“Asthma is quite common in children. It is estimated [globally] that one in 10 have asthma, and in adults the prevalence is less,” he says. “But the problem is that in South Africa we see a disproportionate number of children with severe asthma. And what has been shown is that over the years the prevalence of asthma is rising, and the severity is rising.” (For more on what asthma is and how it is treated in South Africa’s public sector, see this Spotlight article from December 2022.) 

Impact of undiagnosed, uncontrolled asthma

The impact of undiagnosed or uncontrolled asthma on children is huge. First, according to Professor Refiloe Masekela, a paediatric pulmonologist and head of Department of Paediatrics and Child Health at the University of KwaZulu-Natal, the symptoms are very noticeable, which can affect children socially. 

People living with asthma need a reliever inhaler, which brings relief and opens up the chest during an asthma attack, as well as a control medication which is used every day to reduce inflammation in the long run. (Photo: Jason / Flickr / Spotlight)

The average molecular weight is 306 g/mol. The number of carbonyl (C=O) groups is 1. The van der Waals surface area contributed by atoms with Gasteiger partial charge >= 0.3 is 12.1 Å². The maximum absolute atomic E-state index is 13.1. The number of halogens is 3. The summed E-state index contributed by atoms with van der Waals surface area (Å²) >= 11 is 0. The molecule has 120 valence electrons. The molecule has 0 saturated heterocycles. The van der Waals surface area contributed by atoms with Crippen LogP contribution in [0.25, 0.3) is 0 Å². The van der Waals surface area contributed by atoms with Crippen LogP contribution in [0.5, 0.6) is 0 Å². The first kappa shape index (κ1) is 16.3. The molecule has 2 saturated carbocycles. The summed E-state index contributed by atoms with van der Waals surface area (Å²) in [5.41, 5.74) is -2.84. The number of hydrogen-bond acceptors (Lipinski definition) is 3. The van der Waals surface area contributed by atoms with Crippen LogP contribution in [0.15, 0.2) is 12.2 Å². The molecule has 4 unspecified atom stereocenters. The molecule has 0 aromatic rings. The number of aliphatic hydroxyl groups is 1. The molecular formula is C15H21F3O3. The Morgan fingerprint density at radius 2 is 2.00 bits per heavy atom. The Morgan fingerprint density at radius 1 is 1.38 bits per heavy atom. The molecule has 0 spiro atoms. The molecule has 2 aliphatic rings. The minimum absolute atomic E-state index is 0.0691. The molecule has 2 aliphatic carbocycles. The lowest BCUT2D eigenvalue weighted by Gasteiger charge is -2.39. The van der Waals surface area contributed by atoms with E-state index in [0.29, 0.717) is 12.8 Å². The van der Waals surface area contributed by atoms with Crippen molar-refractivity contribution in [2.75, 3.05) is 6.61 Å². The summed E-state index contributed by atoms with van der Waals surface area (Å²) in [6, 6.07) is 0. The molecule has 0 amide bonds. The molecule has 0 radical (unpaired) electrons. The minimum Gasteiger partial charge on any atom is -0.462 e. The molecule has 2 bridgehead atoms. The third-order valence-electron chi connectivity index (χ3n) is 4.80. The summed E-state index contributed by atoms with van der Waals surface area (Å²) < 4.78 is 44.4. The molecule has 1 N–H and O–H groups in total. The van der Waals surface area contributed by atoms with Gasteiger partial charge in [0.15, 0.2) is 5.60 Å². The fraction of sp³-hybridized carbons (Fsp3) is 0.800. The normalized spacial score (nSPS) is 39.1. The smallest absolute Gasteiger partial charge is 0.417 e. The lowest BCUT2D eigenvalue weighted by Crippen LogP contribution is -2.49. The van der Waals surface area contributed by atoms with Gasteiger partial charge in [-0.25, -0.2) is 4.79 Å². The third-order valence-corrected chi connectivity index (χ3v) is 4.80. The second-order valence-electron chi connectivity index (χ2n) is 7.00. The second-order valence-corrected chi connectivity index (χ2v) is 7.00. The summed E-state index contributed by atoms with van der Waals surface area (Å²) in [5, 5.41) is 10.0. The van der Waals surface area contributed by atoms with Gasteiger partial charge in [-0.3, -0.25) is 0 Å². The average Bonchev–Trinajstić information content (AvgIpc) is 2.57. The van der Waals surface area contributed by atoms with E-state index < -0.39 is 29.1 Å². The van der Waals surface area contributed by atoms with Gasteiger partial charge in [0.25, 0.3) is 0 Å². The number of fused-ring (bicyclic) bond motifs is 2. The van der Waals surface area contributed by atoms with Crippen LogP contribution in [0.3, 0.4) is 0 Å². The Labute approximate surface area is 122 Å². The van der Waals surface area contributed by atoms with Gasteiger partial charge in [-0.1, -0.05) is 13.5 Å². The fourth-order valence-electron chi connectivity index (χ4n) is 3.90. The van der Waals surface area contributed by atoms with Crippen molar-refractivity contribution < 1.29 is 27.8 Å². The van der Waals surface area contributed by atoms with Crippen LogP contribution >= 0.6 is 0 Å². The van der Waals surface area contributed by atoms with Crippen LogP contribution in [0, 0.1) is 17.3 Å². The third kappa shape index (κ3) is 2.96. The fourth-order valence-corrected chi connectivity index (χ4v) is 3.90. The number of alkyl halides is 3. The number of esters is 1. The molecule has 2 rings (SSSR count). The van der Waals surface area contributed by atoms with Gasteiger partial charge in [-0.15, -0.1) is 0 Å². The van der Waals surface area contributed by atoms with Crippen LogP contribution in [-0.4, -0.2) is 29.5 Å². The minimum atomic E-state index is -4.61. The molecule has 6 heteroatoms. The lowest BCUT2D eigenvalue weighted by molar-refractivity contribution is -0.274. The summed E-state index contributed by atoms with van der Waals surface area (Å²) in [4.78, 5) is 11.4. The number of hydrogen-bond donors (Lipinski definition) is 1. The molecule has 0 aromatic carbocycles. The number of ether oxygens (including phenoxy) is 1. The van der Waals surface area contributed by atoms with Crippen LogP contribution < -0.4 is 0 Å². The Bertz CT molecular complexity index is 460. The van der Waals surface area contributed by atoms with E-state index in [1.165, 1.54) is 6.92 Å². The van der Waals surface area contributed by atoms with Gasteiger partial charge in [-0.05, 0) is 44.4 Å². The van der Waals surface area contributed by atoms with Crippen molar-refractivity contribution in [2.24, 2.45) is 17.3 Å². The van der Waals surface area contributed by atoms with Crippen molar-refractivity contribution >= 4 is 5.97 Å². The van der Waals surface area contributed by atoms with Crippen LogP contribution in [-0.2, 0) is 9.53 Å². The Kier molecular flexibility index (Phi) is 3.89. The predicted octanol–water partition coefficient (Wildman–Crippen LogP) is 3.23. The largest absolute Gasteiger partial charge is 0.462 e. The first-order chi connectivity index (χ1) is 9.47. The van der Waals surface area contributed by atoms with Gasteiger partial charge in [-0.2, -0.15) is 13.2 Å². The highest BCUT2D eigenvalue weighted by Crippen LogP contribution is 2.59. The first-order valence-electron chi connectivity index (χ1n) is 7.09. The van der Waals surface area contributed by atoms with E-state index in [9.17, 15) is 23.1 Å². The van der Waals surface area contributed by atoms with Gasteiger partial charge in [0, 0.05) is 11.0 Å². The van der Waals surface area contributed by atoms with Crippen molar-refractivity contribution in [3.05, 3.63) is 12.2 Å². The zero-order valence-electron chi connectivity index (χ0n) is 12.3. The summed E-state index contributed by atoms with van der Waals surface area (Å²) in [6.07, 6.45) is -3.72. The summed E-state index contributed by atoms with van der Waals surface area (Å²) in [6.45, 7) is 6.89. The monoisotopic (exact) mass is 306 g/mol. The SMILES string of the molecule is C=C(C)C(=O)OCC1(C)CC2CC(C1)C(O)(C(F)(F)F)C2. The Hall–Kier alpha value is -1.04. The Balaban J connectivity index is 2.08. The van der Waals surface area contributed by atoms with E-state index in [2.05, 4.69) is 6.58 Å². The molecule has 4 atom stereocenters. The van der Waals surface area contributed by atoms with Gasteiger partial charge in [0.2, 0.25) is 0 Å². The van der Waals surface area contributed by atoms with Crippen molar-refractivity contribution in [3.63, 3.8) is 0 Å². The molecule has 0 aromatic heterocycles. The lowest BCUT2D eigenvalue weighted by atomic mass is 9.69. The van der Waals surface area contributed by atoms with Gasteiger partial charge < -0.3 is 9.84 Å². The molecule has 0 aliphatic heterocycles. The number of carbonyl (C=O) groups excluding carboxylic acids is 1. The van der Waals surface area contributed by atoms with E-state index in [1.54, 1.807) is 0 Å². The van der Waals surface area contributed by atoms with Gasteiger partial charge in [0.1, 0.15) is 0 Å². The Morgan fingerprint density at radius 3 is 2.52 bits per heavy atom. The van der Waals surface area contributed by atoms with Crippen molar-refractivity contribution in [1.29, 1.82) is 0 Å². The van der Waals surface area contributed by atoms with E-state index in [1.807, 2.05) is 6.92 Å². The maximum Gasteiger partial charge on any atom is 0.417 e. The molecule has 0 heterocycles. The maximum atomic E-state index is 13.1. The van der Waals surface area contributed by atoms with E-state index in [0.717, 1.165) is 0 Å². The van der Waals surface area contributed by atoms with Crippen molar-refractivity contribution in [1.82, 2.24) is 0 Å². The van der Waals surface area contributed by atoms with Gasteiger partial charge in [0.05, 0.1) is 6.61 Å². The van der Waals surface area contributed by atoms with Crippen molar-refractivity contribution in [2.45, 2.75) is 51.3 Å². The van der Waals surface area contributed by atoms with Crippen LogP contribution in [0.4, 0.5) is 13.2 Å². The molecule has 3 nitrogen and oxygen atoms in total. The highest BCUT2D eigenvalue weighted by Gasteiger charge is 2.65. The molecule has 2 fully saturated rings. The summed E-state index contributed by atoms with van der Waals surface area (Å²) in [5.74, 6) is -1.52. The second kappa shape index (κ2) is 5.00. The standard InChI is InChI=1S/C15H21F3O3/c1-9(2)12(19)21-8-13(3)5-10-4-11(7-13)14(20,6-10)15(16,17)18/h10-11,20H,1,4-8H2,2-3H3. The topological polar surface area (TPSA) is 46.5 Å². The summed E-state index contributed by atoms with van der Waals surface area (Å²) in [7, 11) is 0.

Second, a child with undiagnosed asthma will miss school because of their symptoms and be unable to participate in school activities such as sport. They will also become less active because exercise may trigger symptoms, which have further effects on their health.

Another implication of uncontrolled asthma, according to Manjra, is poor sleep quality, which can affect academic performance. 

“And in severe asthma without proper treatment, it can lead to recurrent admissions to hospital. This places a burden on the healthcare system, which can be easily prevented by proper management of asthma. And of course, in a small percentage of cases where the asthma is not well controlled, it can also lead to fatality,” he says.